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PLAN FOR PARK-CLOSURE PANEL ASSAILED

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The National Parks and Conservation Association, an advocacy group with 475,000 members, has opposed the idea of establishing a commission to decide which national parks should be closed.

Rep. Jim Hansen, R-Utah, is among conservatives advancing the idea of cutting back the nation's park system.The parks association "cannot support a commission whose predetermined goal is solely park closures," said Paul C. Pritchard in a three-page letter to Hansen. "If a commission is formed, it should be a body dedicated to reviewing the existing system and identifying additions and potential closures based on the standards of national significance."

Allen Freemyer, an attorney for the House Natural Resources Committee, said, "The basic policy direction is to stop the growth of the national-park system for a little while . . . It's not a matter of whether we're going to close some parks. It's a matter of how we're going to close them."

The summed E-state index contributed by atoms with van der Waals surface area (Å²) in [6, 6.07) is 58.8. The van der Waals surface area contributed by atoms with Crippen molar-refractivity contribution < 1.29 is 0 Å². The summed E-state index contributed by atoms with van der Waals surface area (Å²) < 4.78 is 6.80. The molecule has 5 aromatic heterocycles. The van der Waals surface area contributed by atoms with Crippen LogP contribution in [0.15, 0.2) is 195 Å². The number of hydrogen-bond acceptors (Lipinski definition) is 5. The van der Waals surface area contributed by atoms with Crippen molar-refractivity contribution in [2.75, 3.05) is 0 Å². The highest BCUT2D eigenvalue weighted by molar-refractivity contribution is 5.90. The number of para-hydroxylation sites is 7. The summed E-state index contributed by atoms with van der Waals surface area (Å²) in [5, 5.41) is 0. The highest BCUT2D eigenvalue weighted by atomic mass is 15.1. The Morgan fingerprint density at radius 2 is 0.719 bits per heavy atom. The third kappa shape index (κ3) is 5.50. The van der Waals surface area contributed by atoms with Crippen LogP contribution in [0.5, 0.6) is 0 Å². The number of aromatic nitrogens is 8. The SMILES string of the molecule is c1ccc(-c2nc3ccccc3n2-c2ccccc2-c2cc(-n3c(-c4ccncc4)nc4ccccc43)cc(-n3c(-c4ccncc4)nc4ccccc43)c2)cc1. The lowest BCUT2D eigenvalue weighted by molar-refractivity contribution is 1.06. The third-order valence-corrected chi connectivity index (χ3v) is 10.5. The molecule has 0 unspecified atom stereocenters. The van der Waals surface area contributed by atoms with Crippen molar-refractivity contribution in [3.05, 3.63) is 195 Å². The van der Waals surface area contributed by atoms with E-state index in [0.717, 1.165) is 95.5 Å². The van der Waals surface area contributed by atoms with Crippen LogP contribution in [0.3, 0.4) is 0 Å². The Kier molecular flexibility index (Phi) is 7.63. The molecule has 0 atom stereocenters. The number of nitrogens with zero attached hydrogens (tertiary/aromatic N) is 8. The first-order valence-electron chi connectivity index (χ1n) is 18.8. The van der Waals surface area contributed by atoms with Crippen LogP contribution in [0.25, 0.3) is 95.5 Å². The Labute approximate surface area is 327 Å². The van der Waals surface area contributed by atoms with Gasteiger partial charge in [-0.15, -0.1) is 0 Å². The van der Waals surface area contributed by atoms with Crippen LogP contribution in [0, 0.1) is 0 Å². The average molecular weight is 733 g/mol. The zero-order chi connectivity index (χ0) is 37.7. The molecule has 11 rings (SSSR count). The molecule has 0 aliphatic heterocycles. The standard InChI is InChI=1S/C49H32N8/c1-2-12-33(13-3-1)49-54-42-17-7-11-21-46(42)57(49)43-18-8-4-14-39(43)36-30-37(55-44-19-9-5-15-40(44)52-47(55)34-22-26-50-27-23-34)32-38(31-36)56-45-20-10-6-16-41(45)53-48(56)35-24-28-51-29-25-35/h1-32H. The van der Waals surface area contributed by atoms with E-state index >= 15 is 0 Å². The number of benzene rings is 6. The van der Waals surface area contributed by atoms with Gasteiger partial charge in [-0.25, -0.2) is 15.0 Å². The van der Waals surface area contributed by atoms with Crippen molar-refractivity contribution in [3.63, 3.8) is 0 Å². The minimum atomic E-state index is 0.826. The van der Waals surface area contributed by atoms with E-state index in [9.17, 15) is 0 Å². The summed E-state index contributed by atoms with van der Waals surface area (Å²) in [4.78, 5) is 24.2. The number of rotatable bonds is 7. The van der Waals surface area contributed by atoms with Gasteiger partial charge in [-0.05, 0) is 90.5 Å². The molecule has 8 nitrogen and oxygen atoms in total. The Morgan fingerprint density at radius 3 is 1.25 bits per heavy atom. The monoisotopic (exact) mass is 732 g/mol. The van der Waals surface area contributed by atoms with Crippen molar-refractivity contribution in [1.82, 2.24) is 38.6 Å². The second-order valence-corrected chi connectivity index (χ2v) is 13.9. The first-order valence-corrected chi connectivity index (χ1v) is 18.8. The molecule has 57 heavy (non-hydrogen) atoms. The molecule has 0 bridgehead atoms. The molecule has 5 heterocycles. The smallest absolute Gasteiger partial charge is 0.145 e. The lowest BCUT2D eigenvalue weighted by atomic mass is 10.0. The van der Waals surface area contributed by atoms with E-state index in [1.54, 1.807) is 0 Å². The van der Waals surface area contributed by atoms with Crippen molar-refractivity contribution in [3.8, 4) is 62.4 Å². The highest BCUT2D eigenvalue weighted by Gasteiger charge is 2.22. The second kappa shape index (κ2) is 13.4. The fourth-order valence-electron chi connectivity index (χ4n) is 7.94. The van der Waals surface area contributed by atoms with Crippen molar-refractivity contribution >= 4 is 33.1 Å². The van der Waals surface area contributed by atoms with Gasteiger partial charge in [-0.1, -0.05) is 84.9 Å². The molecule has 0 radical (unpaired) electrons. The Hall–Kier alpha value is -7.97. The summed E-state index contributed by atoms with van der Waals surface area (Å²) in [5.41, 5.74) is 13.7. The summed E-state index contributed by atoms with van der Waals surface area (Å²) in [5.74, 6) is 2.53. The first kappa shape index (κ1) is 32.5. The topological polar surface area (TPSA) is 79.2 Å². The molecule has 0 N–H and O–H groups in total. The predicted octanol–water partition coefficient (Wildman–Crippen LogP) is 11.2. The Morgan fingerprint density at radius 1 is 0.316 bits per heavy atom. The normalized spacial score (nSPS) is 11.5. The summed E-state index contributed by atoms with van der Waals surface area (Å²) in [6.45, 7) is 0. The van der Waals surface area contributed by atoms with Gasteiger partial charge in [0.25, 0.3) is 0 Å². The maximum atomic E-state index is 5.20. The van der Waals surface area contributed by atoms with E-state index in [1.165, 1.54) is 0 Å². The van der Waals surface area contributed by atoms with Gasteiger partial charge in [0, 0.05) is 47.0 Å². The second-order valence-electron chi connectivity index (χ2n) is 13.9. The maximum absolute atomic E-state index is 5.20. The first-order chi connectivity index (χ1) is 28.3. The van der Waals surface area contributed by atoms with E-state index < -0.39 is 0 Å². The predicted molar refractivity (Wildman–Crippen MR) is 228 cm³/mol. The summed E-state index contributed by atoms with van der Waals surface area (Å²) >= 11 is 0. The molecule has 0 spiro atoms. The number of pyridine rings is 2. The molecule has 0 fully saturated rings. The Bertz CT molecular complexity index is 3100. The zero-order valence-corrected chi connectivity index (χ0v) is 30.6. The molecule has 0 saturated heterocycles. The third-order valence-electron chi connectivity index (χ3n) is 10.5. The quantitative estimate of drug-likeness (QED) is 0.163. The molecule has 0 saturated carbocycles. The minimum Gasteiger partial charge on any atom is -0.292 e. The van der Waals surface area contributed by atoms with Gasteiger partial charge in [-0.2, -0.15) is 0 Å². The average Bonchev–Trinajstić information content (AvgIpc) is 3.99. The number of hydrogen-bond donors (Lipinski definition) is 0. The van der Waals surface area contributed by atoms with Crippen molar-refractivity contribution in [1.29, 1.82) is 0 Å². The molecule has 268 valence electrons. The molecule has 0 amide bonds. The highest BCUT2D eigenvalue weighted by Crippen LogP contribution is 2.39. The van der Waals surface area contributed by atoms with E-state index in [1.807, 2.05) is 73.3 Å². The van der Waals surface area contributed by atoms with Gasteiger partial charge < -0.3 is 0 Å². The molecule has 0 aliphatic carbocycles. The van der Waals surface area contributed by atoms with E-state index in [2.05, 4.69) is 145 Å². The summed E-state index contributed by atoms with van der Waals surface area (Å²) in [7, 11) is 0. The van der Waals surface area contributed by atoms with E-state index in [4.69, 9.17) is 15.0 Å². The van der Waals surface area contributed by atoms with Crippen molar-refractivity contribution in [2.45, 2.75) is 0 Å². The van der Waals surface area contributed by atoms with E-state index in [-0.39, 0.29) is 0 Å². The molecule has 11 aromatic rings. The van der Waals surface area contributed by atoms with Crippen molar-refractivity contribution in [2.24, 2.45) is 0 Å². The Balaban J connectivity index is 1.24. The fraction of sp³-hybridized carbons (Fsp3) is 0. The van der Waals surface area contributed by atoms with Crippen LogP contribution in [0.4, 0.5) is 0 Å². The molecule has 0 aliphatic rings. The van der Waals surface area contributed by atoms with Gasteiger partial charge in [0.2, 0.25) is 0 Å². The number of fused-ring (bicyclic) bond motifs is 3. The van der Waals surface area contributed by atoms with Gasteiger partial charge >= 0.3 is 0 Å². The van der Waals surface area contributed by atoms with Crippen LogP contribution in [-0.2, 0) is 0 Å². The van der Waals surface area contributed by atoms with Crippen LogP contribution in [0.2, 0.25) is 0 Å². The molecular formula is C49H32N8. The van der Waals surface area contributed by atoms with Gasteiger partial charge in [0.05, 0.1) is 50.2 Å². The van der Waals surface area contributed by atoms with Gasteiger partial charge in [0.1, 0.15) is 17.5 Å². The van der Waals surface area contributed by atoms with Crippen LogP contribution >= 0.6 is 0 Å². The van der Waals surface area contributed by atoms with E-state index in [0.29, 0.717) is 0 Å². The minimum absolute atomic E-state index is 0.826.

Hansen, the second-ranking Republican on the Natural Resources Committee, suggested during the last election campaign that Great Basin National Park on the Utah-Nevada border should be reviewed by a closure commission.

"If you have been there once, you don't need to go again," he told the Ogden-Weber Chamber of Commerce.

Hansen last week issued a two-page letter the need for a closure commission. Pritchard responded to that letter.

"Our national-park system currently faces a crisis which stems from too many parks and insufficient funding," Hansen wrote. "In the first 50 years of the national-park system, Congress designated only about 60 park areas. However, in the last six years alone, Congress established 30 new park areas across the country. While Congress is busy creating new parks, our crown jewels are falling into disrepair."

Hansen said the Park Service has a construction backlog of $6 billion and needs $400 million to $800 million from Congress each year to subsidize its budget.

Pritchard said that last year Hansen opposed a bill that would have generated an extra $45 million to $60 million by increasing the fees paid by park concessionaires. Hansen said higher fees would have driven concessionaires out of business and cost the government more in the long run.